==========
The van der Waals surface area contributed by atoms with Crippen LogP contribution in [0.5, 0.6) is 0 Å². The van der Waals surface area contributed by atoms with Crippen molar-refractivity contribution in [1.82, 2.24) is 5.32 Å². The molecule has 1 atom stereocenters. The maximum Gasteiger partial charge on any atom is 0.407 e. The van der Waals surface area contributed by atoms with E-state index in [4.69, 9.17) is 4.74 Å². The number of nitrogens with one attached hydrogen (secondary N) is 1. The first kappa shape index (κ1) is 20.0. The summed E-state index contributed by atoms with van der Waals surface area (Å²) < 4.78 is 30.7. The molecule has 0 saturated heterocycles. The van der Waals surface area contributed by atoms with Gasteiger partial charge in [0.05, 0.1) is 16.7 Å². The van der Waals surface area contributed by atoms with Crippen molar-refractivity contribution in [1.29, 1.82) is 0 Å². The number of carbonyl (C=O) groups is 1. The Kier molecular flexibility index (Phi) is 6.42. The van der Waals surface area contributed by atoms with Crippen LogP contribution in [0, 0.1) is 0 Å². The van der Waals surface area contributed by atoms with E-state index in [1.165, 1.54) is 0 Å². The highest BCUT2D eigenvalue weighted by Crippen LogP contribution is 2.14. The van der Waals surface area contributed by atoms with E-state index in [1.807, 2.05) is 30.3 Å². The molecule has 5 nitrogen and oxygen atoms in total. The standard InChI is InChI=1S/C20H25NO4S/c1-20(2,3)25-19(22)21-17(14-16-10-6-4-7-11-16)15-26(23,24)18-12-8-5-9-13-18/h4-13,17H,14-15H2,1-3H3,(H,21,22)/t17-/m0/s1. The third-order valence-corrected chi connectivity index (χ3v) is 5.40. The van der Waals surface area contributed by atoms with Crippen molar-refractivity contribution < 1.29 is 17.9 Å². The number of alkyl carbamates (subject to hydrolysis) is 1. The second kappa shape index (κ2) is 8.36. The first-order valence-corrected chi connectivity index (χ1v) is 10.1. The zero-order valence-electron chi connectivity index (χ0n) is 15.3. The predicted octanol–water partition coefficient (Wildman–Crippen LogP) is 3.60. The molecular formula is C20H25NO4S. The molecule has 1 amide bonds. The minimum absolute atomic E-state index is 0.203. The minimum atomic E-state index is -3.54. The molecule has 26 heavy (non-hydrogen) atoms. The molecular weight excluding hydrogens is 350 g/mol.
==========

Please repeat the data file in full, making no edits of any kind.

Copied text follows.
The van der Waals surface area contributed by atoms with Crippen LogP contribution in [0.5, 0.6) is 0 Å². The van der Waals surface area contributed by atoms with Crippen molar-refractivity contribution in [1.82, 2.24) is 5.32 Å². The molecule has 1 atom stereocenters. The maximum Gasteiger partial charge on any atom is 0.407 e. The van der Waals surface area contributed by atoms with E-state index in [4.69, 9.17) is 4.74 Å². The number of nitrogens with one attached hydrogen (secondary N) is 1. The first kappa shape index (κ1) is 20.0. The summed E-state index contributed by atoms with van der Waals surface area (Å²) < 4.78 is 30.7. The molecule has 0 saturated heterocycles. The van der Waals surface area contributed by atoms with Gasteiger partial charge in [0.05, 0.1) is 16.7 Å². The van der Waals surface area contributed by atoms with Crippen molar-refractivity contribution in [1.29, 1.82) is 0 Å². The number of carbonyl (C=O) groups is 1. The Kier molecular flexibility index (Phi) is 6.42. The van der Waals surface area contributed by atoms with Crippen LogP contribution in [0, 0.1) is 0 Å². The van der Waals surface area contributed by atoms with E-state index in [1.165, 1.54) is 0 Å². The highest BCUT2D eigenvalue weighted by Crippen LogP contribution is 2.14. The van der Waals surface area contributed by atoms with E-state index in [1.807, 2.05) is 30.3 Å². The molecule has 5 nitrogen and oxygen atoms in total. The standard InChI is InChI=1S/C20H25NO4S/c1-20(2,3)25-19(22)21-17(14-16-10-6-4-7-11-16)15-26(23,24)18-12-8-5-9-13-18/h4-13,17H,14-15H2,1-3H3,(H,21,22)/t17-/m0/s1. The third-order valence-corrected chi connectivity index (χ3v) is 5.40. The van der Waals surface area contributed by atoms with Crippen molar-refractivity contribution < 1.29 is 17.9 Å². The number of alkyl carbamates (subject to hydrolysis) is 1. The second kappa shape index (κ2) is 8.36. The first-order valence-corrected chi connectivity index (χ1v) is 10.1. The zero-order valence-electron chi connectivity index (χ0n) is 15.3. The predicted octanol–water partition coefficient (Wildman–Crippen LogP) is 3.60. The molecular formula is C20H25NO4S. The molecule has 1 amide bonds. The minimum absolute atomic E-state index is 0.203. The minimum atomic E-state index is -3.54. The molecule has 26 heavy (non-hydrogen) atoms. The molecular weight excluding hydrogens is 350 g/mol.